North Yorkshire Police show commitment to end hate crime
10:53am 21st December 2011
North Yorkshire Police have signed up to Mencap’s ‘Stand by me’ police promise to show their commitment to ending hate crime against people with a learning disability.
Mencap launched the ‘Stand by me’ campaign during Learning Disability Week 2010 and calls on police services to commit to a police promise that will help make sure people with a learning disability can live their lives free from the fear of crime.
North Yorkshire Police has committed to fulfilling all nine points of the charter.
Alongside the policing promise Mencap will work with North Yorkshire Police to develop practical guidance and spell out the adjustments they need to make to sure they can support victims with a learning disability.
Temporary Assistant Chief Constable Iain Spittal said:
“North Yorkshire Police are pleased to be supporting the Mencap Stand by me campaign. Any crime where the victim feels they are being targeted because of their disability is unacceptable and we recognise that disability related hate crime is as serious as any other hate crime.
“We are working hard to establish closer links with disability groups and our partner agencies in the communities we serve, to ensure we are providing the highest quality of service for all. I encourage people to be confident in reporting disability related hate crime to North Yorkshire Police.”
David Congdon, Mencap’s head of campaigns and policy, said:
“Many police services are doing good work, and their response is getting better. Other services are still failing to support victims of disability hate crime.
“Through the ‘Stand by me’ campaign we want to make sure that all police services are following the example set by the best services. We welcome North Yorkshire Police's commitment to constantly strive to uphold these standards and help end disability hate crime in a generation.”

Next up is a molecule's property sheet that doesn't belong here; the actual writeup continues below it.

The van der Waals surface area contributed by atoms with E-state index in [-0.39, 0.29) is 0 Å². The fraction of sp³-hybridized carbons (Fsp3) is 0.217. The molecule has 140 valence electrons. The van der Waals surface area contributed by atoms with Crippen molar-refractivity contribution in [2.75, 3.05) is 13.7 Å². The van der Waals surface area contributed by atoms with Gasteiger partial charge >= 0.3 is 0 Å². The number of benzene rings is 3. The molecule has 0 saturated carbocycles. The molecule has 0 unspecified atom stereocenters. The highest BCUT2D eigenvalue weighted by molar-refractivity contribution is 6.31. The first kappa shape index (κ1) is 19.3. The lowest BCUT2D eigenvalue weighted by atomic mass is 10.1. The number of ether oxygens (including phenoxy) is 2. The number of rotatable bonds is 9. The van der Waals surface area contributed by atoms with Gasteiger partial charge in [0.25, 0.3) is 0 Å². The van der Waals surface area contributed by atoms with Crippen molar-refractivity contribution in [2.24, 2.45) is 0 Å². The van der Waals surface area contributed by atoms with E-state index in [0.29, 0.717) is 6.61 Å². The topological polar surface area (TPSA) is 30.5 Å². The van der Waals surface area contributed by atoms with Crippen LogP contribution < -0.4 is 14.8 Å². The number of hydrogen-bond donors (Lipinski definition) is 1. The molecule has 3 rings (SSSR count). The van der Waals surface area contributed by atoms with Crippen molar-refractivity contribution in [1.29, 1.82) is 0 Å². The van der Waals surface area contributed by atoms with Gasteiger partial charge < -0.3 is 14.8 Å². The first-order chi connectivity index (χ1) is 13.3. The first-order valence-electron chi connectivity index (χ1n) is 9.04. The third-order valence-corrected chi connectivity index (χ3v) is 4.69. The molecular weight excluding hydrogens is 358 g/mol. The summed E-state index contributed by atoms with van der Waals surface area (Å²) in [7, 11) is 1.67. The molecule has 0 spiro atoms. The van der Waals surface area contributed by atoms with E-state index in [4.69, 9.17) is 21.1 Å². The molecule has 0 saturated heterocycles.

For more information on the 'Stand by me' campaign and charter, and to show your support, click here.
‘Stand by me’ – policing promise
Mencap are asking police services to pledge to:
1. Make sure that information is available and presented in a suitable form.
2. Get better evidence and increase convictions by allowing more time for interviews, particularly where the victim has difficulty communicating.
3. Understand how to identify if someone has a learning disability.
4. Listen to, respect and involve families, carers and support staff of disabled people.
5. Challenge discriminatory attitudes and language among fellow officers.
6. Ensure that victims are kept up to date with the progress of the case once they have reported a crime.
7. Recognise that disability hate crime is as harmful as other types of hate crime.
8. Don’t label disability hate crime as anti-social behaviour – identify the crime and deal with it.
9. Hold regular beat meetings and ensure they are open to disabled people.
10. Display the 'Stand by me' promises where everyone can see them.
About Stand by me
Any crime where the victim or any other person, feels they are being targeted because of their disability is a disability hate crime. Research shows that these crimes have a far bigger impact than other crimes and often leave victims afraid to engage in everyday activity.
‘Stand by me’ aims to engage the police, the criminal justice system and the courts to end hate crime against people with a learning disability within a generation. For more information or to sign up to the campaign, go to www.mencap.org.uk/standbyme
Mencap supports the 1.5 million people with a learning disability in the UK and their families and carers. Mencap fights to change laws, improve services and increase access to education, employment and leisure facilities, supporting thousands of people with a learning disability to live their lives the way they choose.
We are also the largest service provider of services, information and advice for people with a learning disability across England, Northern Ireland and Wales.
click here for more information.
About learning disability
A learning disability is caused by the way the brain develops before, during or shortly after birth. It is always lifelong and affects someone's intellectual and social development. It used to be called mental handicap but this term is outdated and offensive. Learning disability is not a mental illness.
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